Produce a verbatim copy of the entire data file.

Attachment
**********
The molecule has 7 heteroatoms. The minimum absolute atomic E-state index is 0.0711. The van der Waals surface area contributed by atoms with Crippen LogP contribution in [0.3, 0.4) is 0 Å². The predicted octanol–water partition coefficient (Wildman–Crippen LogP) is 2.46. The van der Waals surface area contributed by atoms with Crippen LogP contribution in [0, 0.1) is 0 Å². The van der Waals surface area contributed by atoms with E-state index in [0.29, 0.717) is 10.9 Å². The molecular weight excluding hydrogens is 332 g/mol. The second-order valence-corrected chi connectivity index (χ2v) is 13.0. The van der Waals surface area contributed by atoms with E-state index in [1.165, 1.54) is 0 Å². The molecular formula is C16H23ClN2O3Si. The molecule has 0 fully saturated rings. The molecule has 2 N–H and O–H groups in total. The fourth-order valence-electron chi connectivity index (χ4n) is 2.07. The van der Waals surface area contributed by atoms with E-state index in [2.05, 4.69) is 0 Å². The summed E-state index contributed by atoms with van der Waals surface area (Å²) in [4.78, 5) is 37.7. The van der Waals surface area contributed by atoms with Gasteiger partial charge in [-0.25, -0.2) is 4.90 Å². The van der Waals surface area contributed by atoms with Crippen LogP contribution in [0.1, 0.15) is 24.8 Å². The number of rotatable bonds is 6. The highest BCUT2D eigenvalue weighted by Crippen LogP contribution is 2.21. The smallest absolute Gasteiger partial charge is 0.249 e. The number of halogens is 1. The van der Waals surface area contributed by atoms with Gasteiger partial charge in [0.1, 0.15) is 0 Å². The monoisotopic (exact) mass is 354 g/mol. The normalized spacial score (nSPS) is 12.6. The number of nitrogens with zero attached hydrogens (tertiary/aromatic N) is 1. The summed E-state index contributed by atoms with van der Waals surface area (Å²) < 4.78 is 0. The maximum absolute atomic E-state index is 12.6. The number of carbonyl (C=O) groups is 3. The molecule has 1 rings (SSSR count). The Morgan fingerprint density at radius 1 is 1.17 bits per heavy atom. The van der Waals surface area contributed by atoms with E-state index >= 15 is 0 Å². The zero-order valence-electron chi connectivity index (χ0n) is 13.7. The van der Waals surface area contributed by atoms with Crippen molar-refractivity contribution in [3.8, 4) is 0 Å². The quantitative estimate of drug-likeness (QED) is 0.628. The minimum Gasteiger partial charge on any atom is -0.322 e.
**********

The molecule has 7 heteroatoms. The minimum absolute atomic E-state index is 0.0711. The van der Waals surface area contributed by atoms with Crippen LogP contribution in [0.3, 0.4) is 0 Å². The predicted octanol–water partition coefficient (Wildman–Crippen LogP) is 2.46. The van der Waals surface area contributed by atoms with Crippen LogP contribution in [0, 0.1) is 0 Å². The van der Waals surface area contributed by atoms with E-state index in [0.29, 0.717) is 10.9 Å². The molecular weight excluding hydrogens is 332 g/mol. The second-order valence-corrected chi connectivity index (χ2v) is 13.0. The van der Waals surface area contributed by atoms with E-state index in [1.165, 1.54) is 0 Å². The molecular formula is C16H23ClN2O3Si. The molecule has 0 fully saturated rings. The molecule has 2 N–H and O–H groups in total. The fourth-order valence-electron chi connectivity index (χ4n) is 2.07. The van der Waals surface area contributed by atoms with E-state index in [2.05, 4.69) is 0 Å². The summed E-state index contributed by atoms with van der Waals surface area (Å²) in [4.78, 5) is 37.7. The van der Waals surface area contributed by atoms with Gasteiger partial charge in [-0.25, -0.2) is 4.90 Å². The van der Waals surface area contributed by atoms with Crippen LogP contribution in [0.1, 0.15) is 24.8 Å². The number of rotatable bonds is 6. The highest BCUT2D eigenvalue weighted by Crippen LogP contribution is 2.21. The smallest absolute Gasteiger partial charge is 0.249 e. The number of halogens is 1. The van der Waals surface area contributed by atoms with Gasteiger partial charge in [0.1, 0.15) is 0 Å². The monoisotopic (exact) mass is 354 g/mol. The normalized spacial score (nSPS) is 12.6. The number of nitrogens with zero attached hydrogens (tertiary/aromatic N) is 1. The summed E-state index contributed by atoms with van der Waals surface area (Å²) < 4.78 is 0. The maximum absolute atomic E-state index is 12.6. The number of carbonyl (C=O) groups is 3. The molecule has 1 rings (SSSR count). The Morgan fingerprint density at radius 1 is 1.17 bits per heavy atom. The van der Waals surface area contributed by atoms with E-state index >= 15 is 0 Å². The zero-order valence-electron chi connectivity index (χ0n) is 13.7. The van der Waals surface area contributed by atoms with Crippen molar-refractivity contribution in [3.8, 4) is 0 Å². The quantitative estimate of drug-likeness (QED) is 0.628. The minimum Gasteiger partial charge on any atom is -0.322 e.